STEPHEN LANDRIGAN: And what I expect is that 20 years from now, that all of the stories that he will be exploring between now and then will create a body of literature so that the outside world will understand Afghanistan in a way that we really didn't when we went in there after 9/11.

ROSS: Landrigan worked with Omar in Kabul 10 years ago when they put on a production of Shakespeare's "Love's Labour's Lost."


UNIDENTIFIED ACTOR: (As Character, singing in Dari).

ROSS: They've written a book about the experience that's coming out in the U.S. The performance was groundbreaking because it featured Afghan actors, both male and female, performing together in their native tongue, Dari.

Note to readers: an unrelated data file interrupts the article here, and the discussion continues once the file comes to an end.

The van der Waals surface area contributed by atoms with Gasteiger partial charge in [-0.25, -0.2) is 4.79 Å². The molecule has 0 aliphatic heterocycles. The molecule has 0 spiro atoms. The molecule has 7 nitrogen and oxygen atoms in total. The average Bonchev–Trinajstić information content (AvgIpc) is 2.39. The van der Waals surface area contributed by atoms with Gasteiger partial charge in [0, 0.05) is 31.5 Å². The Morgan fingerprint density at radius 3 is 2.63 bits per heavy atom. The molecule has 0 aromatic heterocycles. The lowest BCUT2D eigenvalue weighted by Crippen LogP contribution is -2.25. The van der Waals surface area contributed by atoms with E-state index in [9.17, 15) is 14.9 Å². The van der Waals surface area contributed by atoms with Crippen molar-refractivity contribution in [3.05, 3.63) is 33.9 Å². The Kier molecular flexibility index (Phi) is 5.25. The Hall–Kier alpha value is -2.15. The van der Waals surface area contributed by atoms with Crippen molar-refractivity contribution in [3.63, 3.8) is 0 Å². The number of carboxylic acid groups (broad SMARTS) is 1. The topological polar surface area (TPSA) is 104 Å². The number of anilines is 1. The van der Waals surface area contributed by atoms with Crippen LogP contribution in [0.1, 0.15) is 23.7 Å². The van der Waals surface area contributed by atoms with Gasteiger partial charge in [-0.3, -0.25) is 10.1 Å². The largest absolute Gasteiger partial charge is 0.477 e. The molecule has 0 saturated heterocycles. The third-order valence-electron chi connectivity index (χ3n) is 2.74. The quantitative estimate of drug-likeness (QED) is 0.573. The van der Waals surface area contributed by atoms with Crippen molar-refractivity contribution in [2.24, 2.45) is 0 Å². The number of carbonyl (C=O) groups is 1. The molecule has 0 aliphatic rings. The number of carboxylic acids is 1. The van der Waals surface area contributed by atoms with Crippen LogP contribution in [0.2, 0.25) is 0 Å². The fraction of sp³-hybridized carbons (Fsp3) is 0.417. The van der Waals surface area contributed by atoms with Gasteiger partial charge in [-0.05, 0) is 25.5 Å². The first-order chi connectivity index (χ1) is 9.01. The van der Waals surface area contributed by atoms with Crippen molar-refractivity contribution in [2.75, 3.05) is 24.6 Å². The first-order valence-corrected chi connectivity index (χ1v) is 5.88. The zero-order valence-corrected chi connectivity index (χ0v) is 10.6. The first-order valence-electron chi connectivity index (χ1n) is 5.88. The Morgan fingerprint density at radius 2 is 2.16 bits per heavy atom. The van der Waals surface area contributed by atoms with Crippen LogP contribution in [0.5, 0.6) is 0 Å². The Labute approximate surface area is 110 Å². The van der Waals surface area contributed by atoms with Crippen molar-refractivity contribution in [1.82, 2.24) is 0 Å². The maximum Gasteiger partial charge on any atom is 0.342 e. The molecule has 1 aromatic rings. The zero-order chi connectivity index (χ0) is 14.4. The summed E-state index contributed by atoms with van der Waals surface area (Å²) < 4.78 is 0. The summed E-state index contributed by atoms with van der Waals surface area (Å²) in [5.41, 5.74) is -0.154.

ROSS: Many of those actors have since fled Afghanistan because of deteriorating security. As for Qais Akbar Omar, he says he's conflicted about his own exile.

OMAR: I really want to be back to help my country because, as you know now, Afghanistan is run by the young generation - my generation - even though we went through - my generation went through hell. I want to do more but not if it costs my life. Then I won't be able to do anything. I'll be in the ground.

ROSS: For now, Omar's polishing one of his novels which he hopes to publish soon. For NPR News, I'm Elizabeth Ross.